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Frost/Nixon
The Repertory Theater of St. Louis

The 2008-09 season at the Repertory Theater of St. Louis has opened with a splendid production of British playwright Peter Morgan's play Frost/Nixon, a slightly fictionalized account of the devastating 1977 interviews in which David Frost, previously thought of as an entertainer rather than a journalist, wrung an admission of guilt out of the former president and thus brought a kind of closure to one of the most embarrassing episodes in American political history.

It's hard to say what future audiences, or even contemporary audiences too young to remember the Nixon era first hand, might make of this version of those events. As the playwright himself points out, there are substantial differences between the actual sequence of events leading up to the interviews and his engrossing script, which has a carefully calculated structure of emotional crescendo and decrescendo, richly imagined ensemble scenes, and one spectacular monolog in the form of a drunken midnight phone call in which Nixon (or at least Morgan's character called Nixon) throws open the gates of his soul. And, again as Mr. Morgan admits up front, there is no effort to take political sides in the never-quite-resolved debate over Nixon's character or his effectiveness as leader of the free world.

Thus, it is easy to imagine contemporary audiences leaving the theater slightly puzzled at the thirst for vengeance expressed by the play's narrator, James Reston, the man who discovered the few moments of White House tape that Frost used to bring Nixon to his knees. Those who remember the evil that Nixon henchmen Haldeman and Ehrlichman, John Dean and Charles Colson committed in the name of party loyalty may find Reston's motives less obscure, but these men get only passing mention in the play, and Morgan's Nixon is so beautifully three dimensional that it is impossible not to feel a certain sympathy for him.  The play's (and the real story's) climactic moment, when Frost's incisive questions unleash Nixon's burden of guilt, may seem to contemporary audiences almost equivocal, rather than as it must seem to those who remember a triumphal moment that restored a jaded nation's faith in justice.

This presentation is enhanced by a stunning portrayal of Nixon by Rep veteran Keith Jochim, who seems to be channeling the often charming, always bright, but also always devious and self-serving former president instead of playing a role. The force of Jochim's performance is such that Jeff Talbott, who does a more than creditable job with the mercurial David Frost, and Jim Wisniewski, who brings the peppery Reston to convincing life, seem to be overplaying at times in response.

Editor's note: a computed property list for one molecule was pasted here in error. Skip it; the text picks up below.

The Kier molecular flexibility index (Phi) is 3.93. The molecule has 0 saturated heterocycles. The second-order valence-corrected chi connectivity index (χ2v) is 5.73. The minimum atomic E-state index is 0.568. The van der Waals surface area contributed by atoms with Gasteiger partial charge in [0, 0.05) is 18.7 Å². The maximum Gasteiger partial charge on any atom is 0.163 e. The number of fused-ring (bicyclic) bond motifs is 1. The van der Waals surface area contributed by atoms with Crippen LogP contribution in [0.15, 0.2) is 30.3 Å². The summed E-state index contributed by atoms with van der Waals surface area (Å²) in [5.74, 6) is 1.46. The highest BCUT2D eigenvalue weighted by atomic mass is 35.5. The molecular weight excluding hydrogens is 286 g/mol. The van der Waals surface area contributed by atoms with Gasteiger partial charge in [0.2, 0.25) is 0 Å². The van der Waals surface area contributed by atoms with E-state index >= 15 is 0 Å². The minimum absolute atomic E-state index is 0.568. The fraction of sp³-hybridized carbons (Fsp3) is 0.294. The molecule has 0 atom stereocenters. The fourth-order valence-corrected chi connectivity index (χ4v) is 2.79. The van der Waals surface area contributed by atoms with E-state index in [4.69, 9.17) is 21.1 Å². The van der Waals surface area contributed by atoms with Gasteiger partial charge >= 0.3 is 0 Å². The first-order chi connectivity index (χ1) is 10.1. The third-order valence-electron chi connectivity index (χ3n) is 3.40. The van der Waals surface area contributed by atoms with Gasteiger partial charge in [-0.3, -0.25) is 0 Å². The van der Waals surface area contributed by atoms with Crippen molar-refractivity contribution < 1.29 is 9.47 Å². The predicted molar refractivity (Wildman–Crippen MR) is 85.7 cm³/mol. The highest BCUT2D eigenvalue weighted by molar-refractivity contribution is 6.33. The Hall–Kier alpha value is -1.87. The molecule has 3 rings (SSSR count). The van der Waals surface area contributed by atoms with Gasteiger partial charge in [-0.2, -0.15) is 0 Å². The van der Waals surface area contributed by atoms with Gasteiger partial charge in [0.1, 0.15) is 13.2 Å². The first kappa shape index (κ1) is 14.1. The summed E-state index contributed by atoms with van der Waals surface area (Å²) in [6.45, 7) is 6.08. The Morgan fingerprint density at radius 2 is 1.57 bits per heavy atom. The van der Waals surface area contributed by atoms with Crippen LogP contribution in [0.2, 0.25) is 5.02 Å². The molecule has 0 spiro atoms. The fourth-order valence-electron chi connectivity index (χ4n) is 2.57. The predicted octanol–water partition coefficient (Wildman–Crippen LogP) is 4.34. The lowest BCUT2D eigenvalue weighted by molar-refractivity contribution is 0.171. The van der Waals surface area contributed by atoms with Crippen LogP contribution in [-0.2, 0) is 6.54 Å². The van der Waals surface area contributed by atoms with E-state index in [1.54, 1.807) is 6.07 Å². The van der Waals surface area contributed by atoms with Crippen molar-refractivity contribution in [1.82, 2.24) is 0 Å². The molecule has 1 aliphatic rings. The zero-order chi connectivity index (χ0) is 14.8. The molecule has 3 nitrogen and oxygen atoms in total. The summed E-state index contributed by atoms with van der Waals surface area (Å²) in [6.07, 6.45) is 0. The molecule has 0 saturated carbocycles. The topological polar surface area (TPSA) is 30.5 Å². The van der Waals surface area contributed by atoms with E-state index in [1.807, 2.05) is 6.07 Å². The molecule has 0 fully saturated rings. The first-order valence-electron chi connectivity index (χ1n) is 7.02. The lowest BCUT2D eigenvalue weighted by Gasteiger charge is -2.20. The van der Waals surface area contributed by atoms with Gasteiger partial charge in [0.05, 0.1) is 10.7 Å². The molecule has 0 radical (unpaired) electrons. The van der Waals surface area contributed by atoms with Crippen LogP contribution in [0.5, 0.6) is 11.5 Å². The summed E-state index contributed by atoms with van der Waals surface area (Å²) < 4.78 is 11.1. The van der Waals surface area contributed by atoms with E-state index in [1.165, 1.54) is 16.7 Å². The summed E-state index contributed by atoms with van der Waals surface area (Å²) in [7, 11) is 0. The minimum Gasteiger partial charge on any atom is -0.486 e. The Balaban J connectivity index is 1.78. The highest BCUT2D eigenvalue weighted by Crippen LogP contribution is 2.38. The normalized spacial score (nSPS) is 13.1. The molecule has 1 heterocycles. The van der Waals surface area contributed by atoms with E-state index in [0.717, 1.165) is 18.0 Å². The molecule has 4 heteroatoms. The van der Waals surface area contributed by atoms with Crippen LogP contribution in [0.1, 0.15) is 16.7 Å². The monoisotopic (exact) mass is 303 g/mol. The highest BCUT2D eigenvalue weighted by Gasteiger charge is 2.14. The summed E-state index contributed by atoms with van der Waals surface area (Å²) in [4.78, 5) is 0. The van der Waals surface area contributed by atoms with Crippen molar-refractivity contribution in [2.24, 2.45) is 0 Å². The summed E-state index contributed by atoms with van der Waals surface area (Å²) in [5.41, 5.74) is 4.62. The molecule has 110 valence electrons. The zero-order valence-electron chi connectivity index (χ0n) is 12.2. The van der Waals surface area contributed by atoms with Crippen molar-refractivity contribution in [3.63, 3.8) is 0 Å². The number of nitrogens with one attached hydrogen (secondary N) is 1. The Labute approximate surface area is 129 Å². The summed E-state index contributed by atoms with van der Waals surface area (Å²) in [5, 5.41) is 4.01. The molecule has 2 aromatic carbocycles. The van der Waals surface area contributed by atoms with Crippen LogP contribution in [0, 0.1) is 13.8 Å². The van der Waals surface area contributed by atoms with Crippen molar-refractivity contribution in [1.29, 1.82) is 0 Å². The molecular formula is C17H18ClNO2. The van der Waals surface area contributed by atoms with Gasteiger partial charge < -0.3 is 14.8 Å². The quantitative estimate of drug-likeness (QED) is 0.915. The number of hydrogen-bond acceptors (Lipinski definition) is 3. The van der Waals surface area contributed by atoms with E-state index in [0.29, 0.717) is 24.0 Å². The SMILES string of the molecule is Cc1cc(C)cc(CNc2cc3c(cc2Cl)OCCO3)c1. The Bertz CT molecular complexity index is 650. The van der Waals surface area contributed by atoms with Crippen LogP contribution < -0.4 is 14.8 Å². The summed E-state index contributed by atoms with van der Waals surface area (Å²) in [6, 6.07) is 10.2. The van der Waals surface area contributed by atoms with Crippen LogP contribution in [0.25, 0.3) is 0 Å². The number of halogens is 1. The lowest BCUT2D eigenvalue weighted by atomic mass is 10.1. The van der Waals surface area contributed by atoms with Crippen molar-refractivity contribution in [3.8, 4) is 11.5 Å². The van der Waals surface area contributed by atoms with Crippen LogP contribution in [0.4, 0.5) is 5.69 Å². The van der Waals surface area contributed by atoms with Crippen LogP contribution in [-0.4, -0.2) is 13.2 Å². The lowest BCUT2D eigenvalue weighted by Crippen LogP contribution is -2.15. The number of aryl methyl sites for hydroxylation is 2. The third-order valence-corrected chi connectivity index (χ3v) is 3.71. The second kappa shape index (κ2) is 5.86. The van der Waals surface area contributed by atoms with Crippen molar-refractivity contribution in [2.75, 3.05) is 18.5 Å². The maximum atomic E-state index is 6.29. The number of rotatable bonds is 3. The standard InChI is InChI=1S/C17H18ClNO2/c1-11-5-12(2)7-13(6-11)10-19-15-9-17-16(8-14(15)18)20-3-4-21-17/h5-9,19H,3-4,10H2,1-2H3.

Mr. Morgan's cast is unexpectedly large; in addition to the central characters and their respective associates, there are cameo appearances by such disparate historical characters as tennis champion Evonne Goolagong, master Hollywood agent Swifty Lazar (in a deftly comic turn by actor Matt Landers) and Caroline Cushing, a young woman (who may or may not be based on a real person) whom Frost picks up on his flight to the States, plus a handful of television studio hands, cameramen, and so on.  As is always the case under the sure hand of director Steven Woolf, this ensemble works flawlessly, and the pacing is brisk; the show runs more than an hour and a half in a single act, but never seems to falter.

In retrospect, Frost/Nixon has a great deal in common with David Hare's play The Vertical Hour, which the Rep did last year. Both are looks at American attitudes and ideas in comparison to British ideas, or at least perspectives, and in both, the American side comes off as sympathetic but ultimately misguided. At any rate, Mr. Morgan has given us an absorbing and thought-provoking play, and Mr. Woolf and his forces have mounted a memorable production of it.

Frost/Nixon will run through September 28 on the mainstage at the Loretto-Hilton Theater. For ticket information call 314-968-4925 or visit the Rep's website at www.repstl.org.


-- Robert Boyd

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